Darius Leonard Backs Jacoby Brissett as Colts QB Amid Philip Rivers Rumors

Mike Chiari@mikechiariFeatured ColumnistMarch 4, 2020

Indianapolis Colts quarterback Jacoby Brissett looks for a receiver during the first half of an NFL football game against the Jacksonville Jaguars, Sunday, Dec. 29, 2019, in Jacksonville, Fla. (AP Photo/John Raoux)
John Raoux/Associated Press

Indianapolis Colts Pro Bowl linebacker Darius Leonard is a believer in quarterback Jacoby Brissett and his ability to be the team's starter moving forward. 

Appearing on Ian Rapoport's RapSheet + Friends podcast (h/t NFL Network's Kevin Patra) on Tuesday, Leonard said he hadn't considered the possibility of the Colts signing a veteran quarterback like Philip Rivers to replace Brissett:

"No. I mean, why would I do something like that? No. I believe in Jacoby. And Jacoby is a pretty good quarterback and showed that early in the season when he had everyone healthy. You can look at any quarterback, and if your receivers go down, of course, your numbers are going to go down. But when he had everybody, he went 5-2. You can look at any other quarterback. I take Tom Brady, for instance, this year he didn't have [Rob Gronkowski], he didn't have the big-time receivers this year, so his numbers went down. So, a lot of people don't give [Brissett] enough credit to what type of quarterback he really is, they just see the numbers he put up at the end of the season, but they don't see the numbers he did with the receivers he did [have]. I don't feel like the NFL, and people outside the NFL, give him enough respect."

Brissett was thrust into a starting role last season following the sudden retirement of Andrew Luck. In 15 starts, Brissett went 7-8 and completed 60.9 percent of his passes for 2,942 yards, a career-high 18 touchdowns and just six interceptions, while also rushing for 228 yards and four scores.

Since the Colts seemingly have a good enough roster to be a playoff team, there may be a sense of urgency to make a change under center in order to take advantage of a strong supporting cast.

Rapoport reported last month that the Colts are the "most likely" landing spot for Rivers and that "many, many people" expect Rivers to end up in Indy:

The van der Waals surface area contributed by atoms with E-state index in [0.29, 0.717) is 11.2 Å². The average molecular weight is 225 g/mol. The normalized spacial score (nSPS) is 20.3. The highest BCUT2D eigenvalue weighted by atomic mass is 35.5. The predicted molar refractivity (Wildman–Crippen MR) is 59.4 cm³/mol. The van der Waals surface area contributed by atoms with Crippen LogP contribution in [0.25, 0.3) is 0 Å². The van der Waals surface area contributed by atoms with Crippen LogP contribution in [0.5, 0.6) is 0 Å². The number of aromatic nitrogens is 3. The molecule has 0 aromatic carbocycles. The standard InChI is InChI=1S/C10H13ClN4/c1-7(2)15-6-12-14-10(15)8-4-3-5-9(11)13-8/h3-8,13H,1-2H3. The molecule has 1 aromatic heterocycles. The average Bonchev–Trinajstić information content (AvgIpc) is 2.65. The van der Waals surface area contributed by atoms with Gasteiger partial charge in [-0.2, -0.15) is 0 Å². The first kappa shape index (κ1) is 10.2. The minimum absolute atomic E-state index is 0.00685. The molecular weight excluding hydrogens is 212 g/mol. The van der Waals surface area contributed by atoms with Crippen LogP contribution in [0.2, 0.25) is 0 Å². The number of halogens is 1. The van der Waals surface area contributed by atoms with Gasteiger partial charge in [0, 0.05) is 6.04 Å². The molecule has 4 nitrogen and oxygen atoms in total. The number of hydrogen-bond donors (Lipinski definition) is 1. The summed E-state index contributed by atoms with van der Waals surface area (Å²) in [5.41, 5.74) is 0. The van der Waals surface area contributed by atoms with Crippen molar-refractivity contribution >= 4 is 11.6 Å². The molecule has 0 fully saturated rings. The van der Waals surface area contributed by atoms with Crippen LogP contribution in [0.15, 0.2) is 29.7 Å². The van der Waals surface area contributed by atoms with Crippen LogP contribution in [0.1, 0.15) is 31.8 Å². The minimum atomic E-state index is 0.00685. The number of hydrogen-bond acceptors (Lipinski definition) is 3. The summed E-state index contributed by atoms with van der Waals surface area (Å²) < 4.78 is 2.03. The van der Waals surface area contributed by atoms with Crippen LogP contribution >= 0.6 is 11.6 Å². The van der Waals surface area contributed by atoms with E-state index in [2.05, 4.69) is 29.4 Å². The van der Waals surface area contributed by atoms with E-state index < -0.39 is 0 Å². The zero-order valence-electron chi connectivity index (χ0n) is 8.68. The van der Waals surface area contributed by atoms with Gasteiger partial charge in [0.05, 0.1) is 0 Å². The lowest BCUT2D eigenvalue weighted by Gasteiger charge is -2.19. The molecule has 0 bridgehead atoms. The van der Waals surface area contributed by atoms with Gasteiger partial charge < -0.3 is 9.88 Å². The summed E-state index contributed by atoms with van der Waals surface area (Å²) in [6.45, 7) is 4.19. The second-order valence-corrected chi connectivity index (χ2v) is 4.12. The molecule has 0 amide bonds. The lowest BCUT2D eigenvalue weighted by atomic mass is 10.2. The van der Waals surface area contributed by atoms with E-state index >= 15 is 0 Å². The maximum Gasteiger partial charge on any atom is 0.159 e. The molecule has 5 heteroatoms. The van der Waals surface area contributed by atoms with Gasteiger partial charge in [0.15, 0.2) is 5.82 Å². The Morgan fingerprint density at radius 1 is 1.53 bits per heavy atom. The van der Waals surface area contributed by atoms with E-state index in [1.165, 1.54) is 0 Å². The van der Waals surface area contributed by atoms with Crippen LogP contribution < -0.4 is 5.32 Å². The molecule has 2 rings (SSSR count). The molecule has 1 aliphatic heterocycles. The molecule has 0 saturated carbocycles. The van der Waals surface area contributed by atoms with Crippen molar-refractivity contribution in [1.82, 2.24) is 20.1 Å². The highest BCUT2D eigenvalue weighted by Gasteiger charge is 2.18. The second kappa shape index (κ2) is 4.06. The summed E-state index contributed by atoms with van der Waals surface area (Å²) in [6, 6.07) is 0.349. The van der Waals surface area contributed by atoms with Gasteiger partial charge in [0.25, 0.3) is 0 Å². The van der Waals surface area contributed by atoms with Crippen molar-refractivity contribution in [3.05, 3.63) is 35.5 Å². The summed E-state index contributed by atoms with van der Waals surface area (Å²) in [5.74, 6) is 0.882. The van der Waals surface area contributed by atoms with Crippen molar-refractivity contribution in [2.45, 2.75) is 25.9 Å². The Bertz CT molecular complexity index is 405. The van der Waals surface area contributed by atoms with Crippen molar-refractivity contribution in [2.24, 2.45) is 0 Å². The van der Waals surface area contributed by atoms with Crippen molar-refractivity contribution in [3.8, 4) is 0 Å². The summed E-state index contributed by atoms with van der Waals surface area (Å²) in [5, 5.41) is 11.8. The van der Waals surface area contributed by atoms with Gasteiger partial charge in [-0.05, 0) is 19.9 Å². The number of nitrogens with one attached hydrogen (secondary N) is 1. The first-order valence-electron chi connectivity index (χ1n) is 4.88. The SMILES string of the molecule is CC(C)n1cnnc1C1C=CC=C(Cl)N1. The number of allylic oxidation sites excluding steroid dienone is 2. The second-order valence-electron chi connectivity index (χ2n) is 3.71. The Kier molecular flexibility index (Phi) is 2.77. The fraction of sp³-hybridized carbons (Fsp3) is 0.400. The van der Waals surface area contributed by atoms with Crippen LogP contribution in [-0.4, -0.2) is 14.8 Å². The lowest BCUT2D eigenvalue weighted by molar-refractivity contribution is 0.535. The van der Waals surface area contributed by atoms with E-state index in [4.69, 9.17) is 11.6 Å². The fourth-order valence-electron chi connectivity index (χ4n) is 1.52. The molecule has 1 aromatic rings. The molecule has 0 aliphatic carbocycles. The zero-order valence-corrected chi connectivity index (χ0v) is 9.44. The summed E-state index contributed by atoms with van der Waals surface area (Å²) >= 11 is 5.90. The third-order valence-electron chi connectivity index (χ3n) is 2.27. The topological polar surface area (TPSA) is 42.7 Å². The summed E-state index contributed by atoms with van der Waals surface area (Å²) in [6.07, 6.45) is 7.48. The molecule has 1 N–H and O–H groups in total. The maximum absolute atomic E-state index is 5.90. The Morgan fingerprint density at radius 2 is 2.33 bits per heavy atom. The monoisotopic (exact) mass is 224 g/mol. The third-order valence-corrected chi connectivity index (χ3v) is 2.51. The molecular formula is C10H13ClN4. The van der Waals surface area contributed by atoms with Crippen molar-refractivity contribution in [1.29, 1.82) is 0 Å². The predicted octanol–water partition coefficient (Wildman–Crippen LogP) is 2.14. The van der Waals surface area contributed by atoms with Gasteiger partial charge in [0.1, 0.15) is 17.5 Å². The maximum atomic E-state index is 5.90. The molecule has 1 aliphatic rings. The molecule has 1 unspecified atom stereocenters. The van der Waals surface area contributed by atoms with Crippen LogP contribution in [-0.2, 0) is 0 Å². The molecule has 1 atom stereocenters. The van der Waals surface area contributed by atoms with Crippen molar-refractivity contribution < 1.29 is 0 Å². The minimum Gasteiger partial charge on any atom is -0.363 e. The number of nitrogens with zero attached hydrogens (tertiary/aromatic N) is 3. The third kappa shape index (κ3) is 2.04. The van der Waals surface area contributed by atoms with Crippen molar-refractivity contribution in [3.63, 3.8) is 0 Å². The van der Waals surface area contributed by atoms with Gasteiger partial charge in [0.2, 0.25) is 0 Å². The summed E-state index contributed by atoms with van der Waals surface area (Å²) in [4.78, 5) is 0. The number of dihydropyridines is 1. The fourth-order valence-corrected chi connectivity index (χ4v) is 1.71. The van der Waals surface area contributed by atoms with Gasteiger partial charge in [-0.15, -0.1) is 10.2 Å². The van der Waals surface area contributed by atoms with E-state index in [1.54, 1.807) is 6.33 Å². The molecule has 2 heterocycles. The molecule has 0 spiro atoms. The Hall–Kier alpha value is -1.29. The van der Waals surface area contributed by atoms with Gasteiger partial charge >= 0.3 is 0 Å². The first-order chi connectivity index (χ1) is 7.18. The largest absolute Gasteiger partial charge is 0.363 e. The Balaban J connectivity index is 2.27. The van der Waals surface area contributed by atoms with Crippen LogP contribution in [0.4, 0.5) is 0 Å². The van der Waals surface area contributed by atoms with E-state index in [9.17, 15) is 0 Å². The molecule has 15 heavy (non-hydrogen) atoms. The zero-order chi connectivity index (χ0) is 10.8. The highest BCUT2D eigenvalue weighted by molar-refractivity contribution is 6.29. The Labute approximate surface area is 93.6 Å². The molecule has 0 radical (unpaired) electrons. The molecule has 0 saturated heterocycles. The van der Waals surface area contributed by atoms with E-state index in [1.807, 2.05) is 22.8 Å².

Ian Rapoport @RapSheet

From NFL Now: The #Colts appear to make the most sense for former #Chargers QB Philip Rivers, while the #Raiders loom as an interesting option, as well. https://t.co/mfuxklPFf5

After 16 seasons together, the Chargers announced this offseason that they were parting ways with Rivers and would not re-sign him in free agency. As a result, the 38-year-old eight-time Pro Bowler is in search of a new team.

While Rivers has never reached a Super Bowl, he has arguably put together a Hall of Fame resume. He is 123-101 in his career as a starter and has completed 64.7 percent of his passes for 59,271 yards (sixth all-time), 397 touchdowns (sixth all-time) and 198 interceptions.

After throwing 32 touchdowns and being named to the Pro Bowl for the third consecutive year in 2018, Rivers struggled a bit last season with 4,615 yards, 23 touchdowns and 20 interceptions, which was one off his career high.

While Rivers is more of a risk-taker than Brissett and is prone to turnovers, it can be argued that he is better equipped to take advantage of weapons such as wide receiver T.Y. Hilton and running back Marlon Mack.

Brissett started 15 of the 16 games he appeared in during the 2017 season, which Luck missed due to injury. He went just 4-11 and completed 58.8 percent of his passes for 3,098 yards, 13 touchdowns and seven picks.

After sitting behind Luck in 2018, Brissett was clearly a better quarterback in 2019, especially early in the campaign.

Things unraveled a bit after Brissett suffered a knee injury and was without key offensive players such as Hilton, Mack and tight end Eric Ebron for multiple games.

Brissett is signed through the 2020 season and set to make nearly $16 million, so the Colts clearly have some level of belief in him, but even if the ultimate goal is for him to remain the starter in 2020 and beyond, it wouldn't hurt to bring in some competition to push him.